When artist Earl Lonsbury painted nearly 1,000 square feet of oil on canvas murals in 1936, the yearlong project was a labor of heroic love. The Bayonne, New Jersey native was commissioned to create a series of reenactments from the 69th Regiment’s most notable missions for their Lexington Avenue Armory headquarters, between 25th and 26th Streets, in the Flatiron District.
Lonsbury was employed by the Federal Art Project, a division of the Works Progress Administration, a relief agency established for Depression-era artists by President Franklin Roosevelt’s New Deal program. During this period, more than 118,000 paintings, sculptures, and murals were produced for public facilities such as libraries, post offices, and armories.
“A series of timeless, priceless murals,” notes Bert Cunningham, the Lexington Avenue Amory’s Regimental Historian and a former 69th Regiment officer, about the featured images in the 1906 Beaux Arts building. “Generations of Regiment members, veterans, families, and the public have viewed the early saga of America’s most famous military unit of Irish heritage.”
Initially formed in 1849, the 1st Battalion 69th Infantry was comprised of Irish immigrants. By 1851, the unit had become part of the New York State Militia and officially named the 69th Regiment. The soldiers soon gained recognition as “the heart of the historic Irish Brigade of the Union Army” during major Civil War battles, including Fredericksburg, Virginia, in 1862, and Gettysburg, Pennsylvania, in 1863. Confederate General Robert E. Lee reportedly dubbed the Regiment “The Fighting 69th,” and Hollywood subsequently used the name as the title for a 1940 James Cagney film based on the troop’s service during World War I.
Lonsbury’s role as Regiment storyteller appears on four basement walls in the Armory’s designated Mural Room. His portrait of Marye’s Heights on the East wall “depicts the Irish Brigade, including the 69th, led by General Thomas F. Meagher, making one of its six frantic dashes against withering Confederate musket and cannon fire from the sunken road and heights above the line at Fredericksburg on December 13, 1862,” describes Cunningham. “The Irish fought valiantly and lost many, but did not breech the defense. The Confederates hailed their fearlessness.”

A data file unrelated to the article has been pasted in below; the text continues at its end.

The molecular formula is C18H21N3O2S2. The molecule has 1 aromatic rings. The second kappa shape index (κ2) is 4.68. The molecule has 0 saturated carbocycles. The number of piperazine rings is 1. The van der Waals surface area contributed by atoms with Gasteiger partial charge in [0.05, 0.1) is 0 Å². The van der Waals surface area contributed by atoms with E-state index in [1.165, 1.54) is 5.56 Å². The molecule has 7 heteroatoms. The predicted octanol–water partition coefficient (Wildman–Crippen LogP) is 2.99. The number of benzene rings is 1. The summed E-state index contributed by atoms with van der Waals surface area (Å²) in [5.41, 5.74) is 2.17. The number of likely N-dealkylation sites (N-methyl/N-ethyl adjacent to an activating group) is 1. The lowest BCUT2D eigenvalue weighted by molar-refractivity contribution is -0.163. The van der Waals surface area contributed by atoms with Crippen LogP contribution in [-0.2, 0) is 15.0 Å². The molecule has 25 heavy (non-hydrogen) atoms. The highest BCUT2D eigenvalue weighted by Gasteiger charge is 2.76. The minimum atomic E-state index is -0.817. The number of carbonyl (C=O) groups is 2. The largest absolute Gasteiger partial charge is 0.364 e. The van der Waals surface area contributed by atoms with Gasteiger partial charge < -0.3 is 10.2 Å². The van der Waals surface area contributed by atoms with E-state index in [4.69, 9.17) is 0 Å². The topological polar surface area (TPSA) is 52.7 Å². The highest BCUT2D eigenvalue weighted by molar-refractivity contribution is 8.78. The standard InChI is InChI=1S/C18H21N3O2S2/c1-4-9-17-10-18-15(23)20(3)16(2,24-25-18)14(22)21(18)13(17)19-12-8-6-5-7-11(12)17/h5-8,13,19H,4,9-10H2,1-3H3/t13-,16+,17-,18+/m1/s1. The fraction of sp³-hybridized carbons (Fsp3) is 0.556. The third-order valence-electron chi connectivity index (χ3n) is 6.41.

The West wall features Battle of the Ourcq. “It was at this battle in France, in July 1918, in which [Trees poet and 69th Regiment enlistee] Joyce Kilmer was killed by a sniper while out scouting the battle area,” says Cunningham. “This was also the battle where Father Francis P. Duffy was actively out on the battlefield pulling in wounded soldiers to safety and for medical attention, which was in violation of Army regulations prohibiting chaplains from being at the battlefront. Father Duffy was always at the battlefront with the troops, which is one of the reasons he was so admired.”
The mural scenes on the South wall are The Wheatfield at Gettysburg in 1863, a New York welcome home parade in 1865, Camp Life in Tampa, Florida, during the 1898 Spanish-American War activation, and Over There, which is the largest of those panels, explains Cunningham. “It shows the infantry being transported in November 1917 to France on the S.S. America, once the luxury German passenger liner Amerika, which was impounded in a U.S. port at the outbreak of World War I in 1914.”
The three panels on the North wall, Lexington, Valley Forge, and Yorktown, “capture the Militia’s role, later in history to become what is now the citizen soldiers of the National Guard, in the American Revolution,” reveals Cunningham, who also conducts the Armory’s appointment only tours. “All the murals are unique treasures and we need to have them preserved, restored, and kept in the best shape possible for future generations. I have a true love for the Regiment and its history and I enjoy sharing it with others.”
Image: Battle of the Ourcq mural Image Credit: Photograph by Steve Shilling, Steve Shilling Media.